Domè has maybe passed the point where he deserves the benefit of the doubt, as they're now winless in three games this regular season and 4-8-7 across all competitions dating back to last July. That said, I don't think NYCFC are broken. Adding a center forward who has to play, and keeping Mitrita and Maxi Moralez in their natural positions can go a long way to just simplifying things.
If they do that, they're a playoff team. If they don't, based upon this 19-game sample size? Probably not.
Is Urruti going to fit in Montreal's system as anything more than a very expensive but quixotic pressing option?— Kevin Duska Jr. (@KevinDuska) March 18, 2019
I don't think it's fair to judge the Maxi Urruti experience en toto just yet, as it's only been three road games for him with the Impact. There is a chance everything clicks and he becomes the ideal running mate for Ignacio Piatti, because Urruti has entire months where he's damn near unplayable.
But anybody who's watched him over the course of his 11,000 career MLS minutes probably understands that those months are the exception and not the rule. The rule is that he's... an expensive but quixotic pressing option. His shoot/pass decision-making has always been suspect, his finishing comes but mostly goes, and does a team that's at its best on the break really need a center forward who's best when pressing way up the field?
It was always a weird signing to me. Urruti's talented so it could end up working out, but...
Should we put out a Missing Persons alert for Andre Horta?— Paul Fitzgerald (@fitzgeraldpaul) March 18, 2019
You've got to watch the LAFC documentary on ESPN+. It's all pretty apparent, from that, why he isn't any sort of a factor for this team.
The question is how long LAFC will ride his contract as dead money. My guess is we'll revisit this come the summer window when a loan back to Portugal is a possibility.
Any news on Frankie Amaya and his status with FCC? Any loan in the works if he won’t get playing time this year?— Jerry Agostino (@agostino_jerry) March 18, 2019
I would assume a loan is coming for Frankie Amaya after the U-20 World Cup, though they'd do well to consider loaning him before then. For what it's worth, another FC Cincinnati draft pick – 20-year-old former US U-17 and U-20 international Tommy McCabe – is off to a very good start on his loan to North Carolina FC in USL. Perhaps it would be good for Amaya to join him.
It would be amusing, given the way Cincy's braintrust got killed for their approach to the draft, if they were able to get two young, up-the-spine building blocks for the future. I have to admit I'm rooting for exactly that to happen.
Chicago lost both of their starting fullbacks and have an aging d-mid. But they keep signing offensive players. Why? What do you think they're trying to do?— Michael Rueca (@MikeRueca) March 18, 2019
Around the 20th minute of their 4-2 loss to Seattle this past weekend, Veljko Paunovic had his team swap out of the 4-2-3-1 they'd been playing into a 3-5-2 with Bastian Schweinsteiger as a center back – really almost as a classic sweeper. Given that 1) Chicago played much better soccer after that, and 2) Basti's on the record as saying he prefers being at center back at this point in his career, I would get used to this look if I were a Fire fan.
Beyond placating their best player, it also does the job of mitigating their weakness at fullback. Raheem Edwards was/is much more comfortable as a left wingback in that 3-5-2, as are the pupu platter of players they have to man the right-hand side.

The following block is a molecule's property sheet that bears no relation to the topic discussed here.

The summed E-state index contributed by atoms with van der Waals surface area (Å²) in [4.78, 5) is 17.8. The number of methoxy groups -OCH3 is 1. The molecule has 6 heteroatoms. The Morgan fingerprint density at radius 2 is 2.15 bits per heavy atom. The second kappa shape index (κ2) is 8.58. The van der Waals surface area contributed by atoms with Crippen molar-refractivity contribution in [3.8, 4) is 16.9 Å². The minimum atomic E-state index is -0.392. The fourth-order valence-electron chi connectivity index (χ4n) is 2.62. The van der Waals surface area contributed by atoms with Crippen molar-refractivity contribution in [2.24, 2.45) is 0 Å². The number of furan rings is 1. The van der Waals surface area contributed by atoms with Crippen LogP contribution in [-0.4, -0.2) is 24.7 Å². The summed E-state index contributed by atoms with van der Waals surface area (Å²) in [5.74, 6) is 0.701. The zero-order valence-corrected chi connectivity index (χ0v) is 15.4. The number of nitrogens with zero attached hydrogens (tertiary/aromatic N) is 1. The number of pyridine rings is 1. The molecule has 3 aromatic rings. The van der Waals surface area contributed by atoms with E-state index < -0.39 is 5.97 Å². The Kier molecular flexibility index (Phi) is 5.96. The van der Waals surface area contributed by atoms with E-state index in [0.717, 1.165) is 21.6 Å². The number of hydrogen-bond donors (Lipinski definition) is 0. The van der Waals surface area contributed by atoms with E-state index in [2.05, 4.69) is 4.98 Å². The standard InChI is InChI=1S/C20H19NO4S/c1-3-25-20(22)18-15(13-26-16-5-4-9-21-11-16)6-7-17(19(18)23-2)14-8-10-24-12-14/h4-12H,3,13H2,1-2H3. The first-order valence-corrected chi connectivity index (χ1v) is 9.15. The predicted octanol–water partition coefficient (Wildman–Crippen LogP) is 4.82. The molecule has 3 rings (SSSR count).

So with all of that as prelude, and the understanding that Nico Gaitan is probably ready to go, here's what I'd expect the Fire to look like henceforth:
Ok and now let's move to the international break to get just a little taste of what's to come...
Is Pulisic better on the wing or as a #10 for the USMNT?— Paul Nichols (@paulhnichols) March 18, 2019
For the USMNT in his brief career, the answer is that he's been better as a No. 10. It's not an entirely fair way of posing the question, though, as the "systems" (those are air quotes) he's played in under Jurgen Klinsmann and Bruce Arena have been very different from what he'll be playing in under Gregg Berhalter (to the extent that they existed as "systems" at all).
Pulisic is uniquely gifted in the US player pool. He receives the ball in traffic well, and he turns well. His balance is off the charts, as is his agility. His off-the-ball movement is smart, purposeful and dangerous (though he has developed a habit of standing five yards from a teammate who has the ball and pointing at his foot; please don't do that, Christian). He has good vision and weights his passes well. He is the best we've ever produced – by miles – at eliminating defenders off the dribble. He has been a reliable finisher in Red, White & Blue, and pretty good in Black & Yellow.
If you look at the way Berhalter set his team up in January's camp, there are three different spots where Pulisic is unquestionably the best player in the pool. For now, for this camp, Berhalter has said he'll be the "left-sided No. 10," which is the actual No. 10, which is (IMO) the most important of those three spots, as well as the one Pulisic most wants to play.
I think that's a great starting point for figuring out if this thing can work.
Full disclosure: I think it will.
How do you see Jordan Morris integrating into the formation? Who has the most to gain and most to lose this go 'round?— Devon Carver (@perrinbar) March 18, 2019
One of those spots where Pulisic is unquestionably the best? Right wing. The spot where Morris is tearing the world apart right now? Right wing. That's where I expect him to play in this camp, though I wouldn't be entirely shocked if he got some run at center forward as well.
Morris is the person with the most to gain from this camp – he has a clear path to the starting XI.
what do make of CanMNT back 4? Is there a need to be worried?— Matt P (@hoyaslayer) March 18, 2019
I make Swiss cheese of it. I think their back four will hold up for the time being, but it is the clearest area of concern for what is otherwise the most talented Canadian men's team in a generation. They'd better hope the Whitecap kids and Kamal Miller down in Orlando quickly come into their own or we'll be seeing our Canuck neighbors going out there, game after game, and trying to win by 5-3.
That'll be it for now. Big USMNT preview coming tomorrow, and a new mailbag in two weeks. Cheers!